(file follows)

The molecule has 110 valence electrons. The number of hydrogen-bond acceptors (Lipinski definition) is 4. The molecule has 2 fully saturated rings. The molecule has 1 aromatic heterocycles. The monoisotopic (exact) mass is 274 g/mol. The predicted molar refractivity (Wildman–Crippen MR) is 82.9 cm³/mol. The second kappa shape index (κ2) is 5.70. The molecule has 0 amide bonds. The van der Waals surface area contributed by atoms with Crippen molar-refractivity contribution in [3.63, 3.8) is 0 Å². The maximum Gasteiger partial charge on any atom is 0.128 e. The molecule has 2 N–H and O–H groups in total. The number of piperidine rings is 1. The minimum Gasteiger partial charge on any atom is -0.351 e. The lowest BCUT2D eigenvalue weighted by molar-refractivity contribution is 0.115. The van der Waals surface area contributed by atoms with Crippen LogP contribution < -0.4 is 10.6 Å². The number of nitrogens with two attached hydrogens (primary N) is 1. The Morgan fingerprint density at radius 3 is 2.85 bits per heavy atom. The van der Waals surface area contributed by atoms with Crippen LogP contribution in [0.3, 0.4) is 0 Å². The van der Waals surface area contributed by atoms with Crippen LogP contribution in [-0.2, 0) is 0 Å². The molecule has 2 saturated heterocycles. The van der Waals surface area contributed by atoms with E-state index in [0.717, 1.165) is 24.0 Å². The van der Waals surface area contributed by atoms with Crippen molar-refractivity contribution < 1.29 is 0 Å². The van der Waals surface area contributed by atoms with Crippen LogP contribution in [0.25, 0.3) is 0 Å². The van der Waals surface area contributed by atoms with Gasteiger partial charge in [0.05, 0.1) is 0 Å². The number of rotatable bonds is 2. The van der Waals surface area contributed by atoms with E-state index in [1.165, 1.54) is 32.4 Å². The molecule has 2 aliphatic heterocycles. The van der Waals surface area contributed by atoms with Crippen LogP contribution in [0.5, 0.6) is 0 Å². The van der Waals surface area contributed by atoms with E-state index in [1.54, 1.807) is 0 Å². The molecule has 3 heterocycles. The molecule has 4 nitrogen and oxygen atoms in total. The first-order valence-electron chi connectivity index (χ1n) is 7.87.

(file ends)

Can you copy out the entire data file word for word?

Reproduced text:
The molecule has 110 valence electrons. The number of hydrogen-bond acceptors (Lipinski definition) is 4. The molecule has 2 fully saturated rings. The molecule has 1 aromatic heterocycles. The monoisotopic (exact) mass is 274 g/mol. The predicted molar refractivity (Wildman–Crippen MR) is 82.9 cm³/mol. The second kappa shape index (κ2) is 5.70. The molecule has 0 amide bonds. The van der Waals surface area contributed by atoms with Crippen molar-refractivity contribution in [3.63, 3.8) is 0 Å². The maximum Gasteiger partial charge on any atom is 0.128 e. The molecule has 2 N–H and O–H groups in total. The number of piperidine rings is 1. The minimum Gasteiger partial charge on any atom is -0.351 e. The lowest BCUT2D eigenvalue weighted by molar-refractivity contribution is 0.115. The van der Waals surface area contributed by atoms with Crippen LogP contribution < -0.4 is 10.6 Å². The number of nitrogens with two attached hydrogens (primary N) is 1. The Morgan fingerprint density at radius 3 is 2.85 bits per heavy atom. The van der Waals surface area contributed by atoms with Crippen LogP contribution in [0.3, 0.4) is 0 Å². The van der Waals surface area contributed by atoms with Crippen LogP contribution in [-0.2, 0) is 0 Å². The molecule has 2 saturated heterocycles. The van der Waals surface area contributed by atoms with E-state index in [0.717, 1.165) is 24.0 Å². The van der Waals surface area contributed by atoms with Crippen molar-refractivity contribution < 1.29 is 0 Å². The van der Waals surface area contributed by atoms with Crippen LogP contribution in [0.25, 0.3) is 0 Å². The van der Waals surface area contributed by atoms with Gasteiger partial charge in [0.05, 0.1) is 0 Å². The number of rotatable bonds is 2. The van der Waals surface area contributed by atoms with E-state index in [1.165, 1.54) is 32.4 Å². The molecule has 2 aliphatic heterocycles. The van der Waals surface area contributed by atoms with Crippen LogP contribution in [0.5, 0.6) is 0 Å². The van der Waals surface area contributed by atoms with E-state index in [1.54, 1.807) is 0 Å². The molecule has 3 heterocycles. The molecule has 4 nitrogen and oxygen atoms in total. The first-order valence-electron chi connectivity index (χ1n) is 7.87.